Myelomatous pleural effusion is a very rare manifestation of multiple myeloma, and represents the small minority of pleural effusions associated with this disorder. Pleural myeloma has also rarely been associated with mediastinal involvement of malignant plasma cells. We report a case of pleural myeloma associated with mediastinal disease and extrinsic compression of the airway.
A 72 year-old white male with a history of coronary artery disease, hypertension, and multiple myeloma was in his usual state of health until eight weeks prior when he developed slowly progressive dyspnea, orthopnea, and wheezing. He denied fever, chills, cough, or chest pain. Four weeks prior he was hospitalized for pneumonia and anemia, and treated with levofloxacin, corticosteroids, and packed red cell transfusions. He had an initial clinical improvement, however, three weeks prior to admission his symptoms recurred despite compliance with his medical regimen. Medical history included multiple myeloma (IgA lambda) diagnosed 4 months prior and treated initially with doxorubicin, prednisone, and vincristine; coronary artery disease status post bypass grafting; hypertension; and diastolic dysfunction. Medications included thalidomide, metoprolol, furosemide, and erythropoietin. Social history was notable for previous tobacco use. Physical exam revealed a chronically ill appearing man who was in no acute distress. Respirations were unlabored and his oxygen saturation was 92% on room air. Breath sounds were decreased on the right with dullness to percussion and decreased tactile fremitus. Wheezing was also noted intermittently. Cardiac exam was unremarkable. Initial laboratory exam revealed a WBC 1.3k, Hemoglobin of 7.9 g/dL, and platelets of 32k. Chest radiograph showed a right pleural effusion that had increased in size on serial films. Non-contrast CT of the chest revealed a large loculated right pleural effusion with associated lower lobe atelectasis, and extrinsic compression of the trachea (Figure 1). Ultrasound guided thoracentesis revealed bloody fluid, with WBC 1.5K (differential 88% plasma cells and 6% neutrophils), an LDH of 221 U/L (80% of serum value), a protein of 7.4 g/dL (68% of serum), and glucose of 157 mg/dL. Due to the possibility of airway compression and the atypical pleural effusion, the patient underwent bronchoscopic airway inspection and video assisted thorascopic surgery. Findings included mild external compression of the trachea, and firm, round nodules throughout the pleural surface. Tumor was debulked and talc pleurodesis was performed. Pathology revealed atypical plasma cells consistent with myeloma (Figure 2). Due to the failure of previous chemotherapy regimen, the patient elected to forgo additional treatments and received palliative care. He expired at home 6 weeks later.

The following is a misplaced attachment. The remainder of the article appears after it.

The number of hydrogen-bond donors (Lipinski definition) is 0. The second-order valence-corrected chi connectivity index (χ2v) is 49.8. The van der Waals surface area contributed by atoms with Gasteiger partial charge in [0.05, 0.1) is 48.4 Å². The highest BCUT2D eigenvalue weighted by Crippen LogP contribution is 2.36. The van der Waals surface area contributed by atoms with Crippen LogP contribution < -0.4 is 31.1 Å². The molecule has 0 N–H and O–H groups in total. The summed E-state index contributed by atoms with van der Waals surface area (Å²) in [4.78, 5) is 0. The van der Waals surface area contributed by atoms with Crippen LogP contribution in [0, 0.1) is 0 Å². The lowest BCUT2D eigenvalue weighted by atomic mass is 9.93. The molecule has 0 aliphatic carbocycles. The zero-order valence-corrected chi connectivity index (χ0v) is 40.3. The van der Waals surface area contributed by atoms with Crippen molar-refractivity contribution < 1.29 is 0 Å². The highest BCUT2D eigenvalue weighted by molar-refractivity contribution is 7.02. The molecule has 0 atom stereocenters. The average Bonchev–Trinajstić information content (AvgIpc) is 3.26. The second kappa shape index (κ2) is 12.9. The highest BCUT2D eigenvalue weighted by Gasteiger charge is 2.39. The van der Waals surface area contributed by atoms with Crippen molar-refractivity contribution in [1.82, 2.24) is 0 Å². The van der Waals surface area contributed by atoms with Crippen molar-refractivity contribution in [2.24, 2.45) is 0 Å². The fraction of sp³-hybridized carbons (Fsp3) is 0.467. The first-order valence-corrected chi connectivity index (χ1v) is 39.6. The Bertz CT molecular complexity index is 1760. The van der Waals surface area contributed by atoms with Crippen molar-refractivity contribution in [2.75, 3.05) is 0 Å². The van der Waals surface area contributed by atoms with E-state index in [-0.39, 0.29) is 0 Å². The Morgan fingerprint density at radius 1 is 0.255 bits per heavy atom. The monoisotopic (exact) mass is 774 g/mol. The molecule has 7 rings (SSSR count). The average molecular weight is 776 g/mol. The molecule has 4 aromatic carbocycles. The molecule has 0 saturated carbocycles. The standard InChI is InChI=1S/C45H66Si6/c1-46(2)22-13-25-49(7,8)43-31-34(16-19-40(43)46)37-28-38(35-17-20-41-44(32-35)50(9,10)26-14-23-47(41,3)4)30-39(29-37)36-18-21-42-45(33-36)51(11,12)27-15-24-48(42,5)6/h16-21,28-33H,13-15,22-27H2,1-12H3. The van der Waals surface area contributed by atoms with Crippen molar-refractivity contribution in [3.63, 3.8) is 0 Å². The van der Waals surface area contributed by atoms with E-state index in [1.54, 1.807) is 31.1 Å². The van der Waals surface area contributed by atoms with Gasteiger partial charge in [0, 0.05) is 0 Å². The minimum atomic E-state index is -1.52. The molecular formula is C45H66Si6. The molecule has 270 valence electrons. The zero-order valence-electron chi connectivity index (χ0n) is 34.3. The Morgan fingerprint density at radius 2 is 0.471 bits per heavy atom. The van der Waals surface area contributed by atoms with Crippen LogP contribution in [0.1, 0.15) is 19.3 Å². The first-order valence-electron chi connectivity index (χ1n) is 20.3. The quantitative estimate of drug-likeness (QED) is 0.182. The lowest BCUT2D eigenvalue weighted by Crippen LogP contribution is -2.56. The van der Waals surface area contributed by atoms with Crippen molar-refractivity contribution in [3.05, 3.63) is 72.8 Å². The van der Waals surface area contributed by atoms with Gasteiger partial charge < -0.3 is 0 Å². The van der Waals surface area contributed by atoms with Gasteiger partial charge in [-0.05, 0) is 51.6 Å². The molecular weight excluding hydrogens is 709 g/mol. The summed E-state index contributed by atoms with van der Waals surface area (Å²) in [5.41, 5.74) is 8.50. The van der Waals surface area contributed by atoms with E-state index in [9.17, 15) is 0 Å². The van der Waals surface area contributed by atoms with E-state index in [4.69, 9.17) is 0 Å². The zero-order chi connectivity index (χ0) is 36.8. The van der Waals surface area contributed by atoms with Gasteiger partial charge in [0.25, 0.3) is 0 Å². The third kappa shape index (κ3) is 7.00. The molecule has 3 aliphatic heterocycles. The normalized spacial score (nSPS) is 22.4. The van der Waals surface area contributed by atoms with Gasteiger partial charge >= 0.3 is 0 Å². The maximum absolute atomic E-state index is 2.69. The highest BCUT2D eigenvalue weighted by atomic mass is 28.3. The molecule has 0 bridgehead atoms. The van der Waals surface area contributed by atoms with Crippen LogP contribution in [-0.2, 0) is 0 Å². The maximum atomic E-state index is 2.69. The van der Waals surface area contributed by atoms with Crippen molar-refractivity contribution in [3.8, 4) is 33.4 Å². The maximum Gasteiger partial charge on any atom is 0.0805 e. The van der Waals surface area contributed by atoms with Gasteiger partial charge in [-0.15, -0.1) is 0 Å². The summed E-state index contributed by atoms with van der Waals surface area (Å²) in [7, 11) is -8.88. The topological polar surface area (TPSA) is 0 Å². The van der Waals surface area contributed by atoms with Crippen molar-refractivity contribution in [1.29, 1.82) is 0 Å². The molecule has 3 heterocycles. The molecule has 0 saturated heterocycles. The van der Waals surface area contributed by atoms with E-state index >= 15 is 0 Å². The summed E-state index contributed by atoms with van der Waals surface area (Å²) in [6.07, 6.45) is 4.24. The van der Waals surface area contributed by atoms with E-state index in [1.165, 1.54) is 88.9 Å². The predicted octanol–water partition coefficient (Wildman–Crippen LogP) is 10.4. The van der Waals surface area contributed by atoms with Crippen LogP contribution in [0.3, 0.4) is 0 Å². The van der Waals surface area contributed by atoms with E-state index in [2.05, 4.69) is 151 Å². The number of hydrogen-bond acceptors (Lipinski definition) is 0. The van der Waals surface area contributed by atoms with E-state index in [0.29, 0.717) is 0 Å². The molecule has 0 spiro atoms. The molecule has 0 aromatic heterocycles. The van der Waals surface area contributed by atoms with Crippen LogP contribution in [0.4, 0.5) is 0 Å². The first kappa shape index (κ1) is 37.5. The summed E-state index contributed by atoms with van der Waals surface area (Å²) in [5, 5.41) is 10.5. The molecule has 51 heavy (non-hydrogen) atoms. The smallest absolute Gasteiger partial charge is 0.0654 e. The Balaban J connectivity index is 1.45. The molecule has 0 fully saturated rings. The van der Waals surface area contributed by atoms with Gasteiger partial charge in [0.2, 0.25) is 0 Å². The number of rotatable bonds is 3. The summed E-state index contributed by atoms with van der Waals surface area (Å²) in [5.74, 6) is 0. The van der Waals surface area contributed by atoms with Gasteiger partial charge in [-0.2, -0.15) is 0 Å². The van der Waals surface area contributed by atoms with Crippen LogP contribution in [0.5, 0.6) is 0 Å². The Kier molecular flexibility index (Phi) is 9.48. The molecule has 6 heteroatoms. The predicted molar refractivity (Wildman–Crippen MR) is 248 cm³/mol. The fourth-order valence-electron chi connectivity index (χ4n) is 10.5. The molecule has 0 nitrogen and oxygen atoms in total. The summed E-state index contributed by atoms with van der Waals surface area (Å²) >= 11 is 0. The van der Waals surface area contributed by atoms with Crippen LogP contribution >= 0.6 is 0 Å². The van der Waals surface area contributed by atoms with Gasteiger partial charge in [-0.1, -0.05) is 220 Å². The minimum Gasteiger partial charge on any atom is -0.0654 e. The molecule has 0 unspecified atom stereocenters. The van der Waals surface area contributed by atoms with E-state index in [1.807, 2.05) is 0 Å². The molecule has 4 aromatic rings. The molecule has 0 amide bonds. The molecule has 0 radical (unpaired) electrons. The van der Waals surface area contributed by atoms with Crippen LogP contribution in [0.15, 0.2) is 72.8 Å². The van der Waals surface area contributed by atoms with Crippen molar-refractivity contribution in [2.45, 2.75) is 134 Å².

Multiple myeloma is a neoplastic disorder caused by the proliferation of a single plasma cell clone, and is associated with the production of monoclonal immunoglobulin. Pleural effusions occur in approximately 6% of patients with myeloma due to a variety of causes; however, myelomatous pleural involvement occurs in less than 1% of cases. Mediastinal involvement is also quite rare, and may be the source of pleural disease. As in this case, the majority of myelomatous effusions are due to those that produce IgA, as this type tends to invade extraosseous structures. Diagnosis requires immunoelectrophoresis of the pleural fluid or histologic confirmation. Treatment is directed at the underlying disease, but may also include pleurodesis for symptomatic control and appropriate airway management.
Myelomatous pleural effusion with mediastinal involvement is a rare manifestation of multiple myeloma, and may mimic infectious complications of the disease. This entity should be considered in those with advanced disease.
Steven Rowe, None.